Salk: The 5 reasons Mariners’ Scott Servais has been AL’s best manager
The Mariners’ Scott Servais should be the American League Manager of the Year. He deserves it.
He won’t win, of course. The baseball world is centered in the northeast, and while the voters might occasionally be forced to consider a player with eye-popping stats west of the Mississippi, getting them to recognize a vague and unscientific accomplishment like managing the heck out of an undermanned team is probably just too much to ask. Heck, I’d be shocked if Jon Heyman didn’t spell his name “S-E-R-V-I-C-E!”
But Servais deserves the honor for a number of reasons:
1. His team has legitimately exceeded all expectations. No one expected the Mariners (69-58) to be good this year, and that was before they lost James Paxton for the season and Kyle Lewis for most of it. While this formula doesn’t quite guarantee the Manager of the Year award the way it does the NFL’s Coach of the Year, it should be considered. When a group of players exceeds not only their potential on paper but also their Pythagorean winning percentage (based on run differential), you have to look for reasons. And the manager should be at the top of that list.
2. The Mariners have dominated close games. They are 26-14 in one-run games, giving them the most one-run wins in baseball. There isn’t any one reason for that but it shows that the manager is making the right moves when he has the chance.
3. His bullpen usage has been progressive and darn near flawless. The Mariners have one of the best bullpens in baseball but don’t have a closer. I can’t tell you how much I love writing that sentence. Servais has done a masterful job of using his best relievers in the situation that is optimal for that player at the time. He gets the matchups he wants. He uses his best pitchers in the highest-leverage spots. And because of it, a bunch of spare parts have become his greatest weapon.
Yes, you can argue that this is more organizational philosophy than management. But remember, the argument against what was then called “closer by committee” was that no one could get the pitchers to buy in. Supposedly, major league relievers would mentally fall to pieces if they didn’t know exactly which inning they would pitch. Well, Servais has found a way to make these supposed basket cases comfortable – perhaps by (gasp!) telling them which part of the order to prepare for rather than just the inning.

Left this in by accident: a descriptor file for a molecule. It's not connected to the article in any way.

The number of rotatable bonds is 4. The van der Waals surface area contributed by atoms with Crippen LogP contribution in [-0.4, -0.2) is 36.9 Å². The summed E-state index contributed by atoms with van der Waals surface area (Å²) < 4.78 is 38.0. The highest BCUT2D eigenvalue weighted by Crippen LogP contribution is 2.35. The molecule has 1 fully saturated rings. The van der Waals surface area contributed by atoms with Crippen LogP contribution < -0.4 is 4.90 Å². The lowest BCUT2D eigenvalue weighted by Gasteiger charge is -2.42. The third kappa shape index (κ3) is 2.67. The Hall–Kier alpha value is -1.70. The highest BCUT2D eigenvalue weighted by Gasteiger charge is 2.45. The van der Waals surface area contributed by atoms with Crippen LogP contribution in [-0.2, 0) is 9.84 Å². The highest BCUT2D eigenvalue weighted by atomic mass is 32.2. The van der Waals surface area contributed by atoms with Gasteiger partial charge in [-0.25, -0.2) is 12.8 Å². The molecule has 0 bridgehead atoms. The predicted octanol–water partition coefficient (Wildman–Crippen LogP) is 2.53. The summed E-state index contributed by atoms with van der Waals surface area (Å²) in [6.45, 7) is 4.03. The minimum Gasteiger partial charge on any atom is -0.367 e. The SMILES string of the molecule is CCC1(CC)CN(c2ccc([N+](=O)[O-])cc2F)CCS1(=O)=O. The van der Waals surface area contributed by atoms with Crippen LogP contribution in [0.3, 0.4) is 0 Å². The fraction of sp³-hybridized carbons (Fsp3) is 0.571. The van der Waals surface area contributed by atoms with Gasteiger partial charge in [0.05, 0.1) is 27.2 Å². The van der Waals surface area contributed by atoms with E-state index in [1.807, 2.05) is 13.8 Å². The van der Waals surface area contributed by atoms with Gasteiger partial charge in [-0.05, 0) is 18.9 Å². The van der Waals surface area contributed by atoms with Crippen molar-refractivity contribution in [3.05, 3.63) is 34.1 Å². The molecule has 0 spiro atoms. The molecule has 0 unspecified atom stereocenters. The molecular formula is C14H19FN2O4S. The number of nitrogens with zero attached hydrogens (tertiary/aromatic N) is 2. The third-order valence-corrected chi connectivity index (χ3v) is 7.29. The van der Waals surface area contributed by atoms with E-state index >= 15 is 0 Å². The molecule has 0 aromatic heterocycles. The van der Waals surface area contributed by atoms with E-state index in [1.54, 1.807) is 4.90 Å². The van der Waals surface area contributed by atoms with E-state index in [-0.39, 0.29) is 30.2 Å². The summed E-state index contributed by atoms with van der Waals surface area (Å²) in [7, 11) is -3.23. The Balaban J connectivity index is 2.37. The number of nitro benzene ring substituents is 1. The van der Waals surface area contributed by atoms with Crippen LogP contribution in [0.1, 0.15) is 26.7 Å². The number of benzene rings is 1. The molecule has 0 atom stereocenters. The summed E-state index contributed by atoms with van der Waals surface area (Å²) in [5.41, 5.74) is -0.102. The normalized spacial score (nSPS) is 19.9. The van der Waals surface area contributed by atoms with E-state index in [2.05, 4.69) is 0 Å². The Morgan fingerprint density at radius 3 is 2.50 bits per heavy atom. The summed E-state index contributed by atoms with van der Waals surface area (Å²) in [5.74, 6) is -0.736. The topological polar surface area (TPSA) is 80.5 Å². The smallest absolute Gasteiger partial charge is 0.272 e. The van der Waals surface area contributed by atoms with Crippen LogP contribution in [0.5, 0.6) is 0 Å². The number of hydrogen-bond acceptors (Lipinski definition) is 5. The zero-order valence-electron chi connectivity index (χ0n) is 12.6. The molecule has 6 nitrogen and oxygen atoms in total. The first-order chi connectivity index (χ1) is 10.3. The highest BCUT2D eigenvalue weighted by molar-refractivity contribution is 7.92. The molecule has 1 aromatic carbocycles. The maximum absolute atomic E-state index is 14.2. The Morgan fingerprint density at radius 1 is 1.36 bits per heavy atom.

4. His team plays clean baseball. We often expect young teams to struggle with the mental and defensive parts of the game, but that has not been the case here. The Mariners are sixth in baseball in fielding percentage, make relatively few unforced errors on the basepaths, and they do not throw the ball around. They appear mentally sharp even when they don’t always have the most talented team on the field. That comes from strong leadership.
5. He has brought a team together despite some very real challenges. This season began under the pallor of former Mariners president Kevin Mather’s horrific comments and the very real fear that he had alienated the very players that his organization counted upon. It continued through vaccinations and COVID-related absences that could have torn the clubhouse apart. Later, veterans publicly (yet anonymously) voiced their displeasure at the team’s trade deadline moves, even questioning the organization’s commitment to winning. Throughout it all, Servais has kept them playing clean, sharp, gritty baseball. He’s kept this group together, playing for each other and not just with each other.
All of this led to a scene I can’t recall in baseball, nor in any major sport: a manager becoming emotional after a dramatic August win over a last-place team.
— Seattle Mariners (@Mariners) August 19, 2021
Yes, it was an incredible game, full of twists and turns. But other than off-field tragedy, I can’t remember any manager or coach choked up after a midseason win.
I loved it. I spent my early years in this business covering then-Red Sox manager Terry Francona, who was among the first of the “new age” managers to treat his players with great respect. “Tito” would often tell stories of his time as a young player, terrified of his manager, Dick Williams. He showed that being a caring, invested leader of men could be just as successful as a cold, demanding taskmaster. And Servais has taken that style and pushed it farther.
Servais is often accused of having “dad energy,” and I believe that is true – in all the right ways. As a father myself who often finds it impossible to get through an animated movie without tearing up, I can see where he’s coming from.
The dad energy is working as the proverbial kids keep winning. And while the best dads don’t look for credit, that doesn’t mean they shouldn’t receive it. In this case, a national award would be a good start – though I have a feeling he’d trade it for a much bigger trophy handed out each October.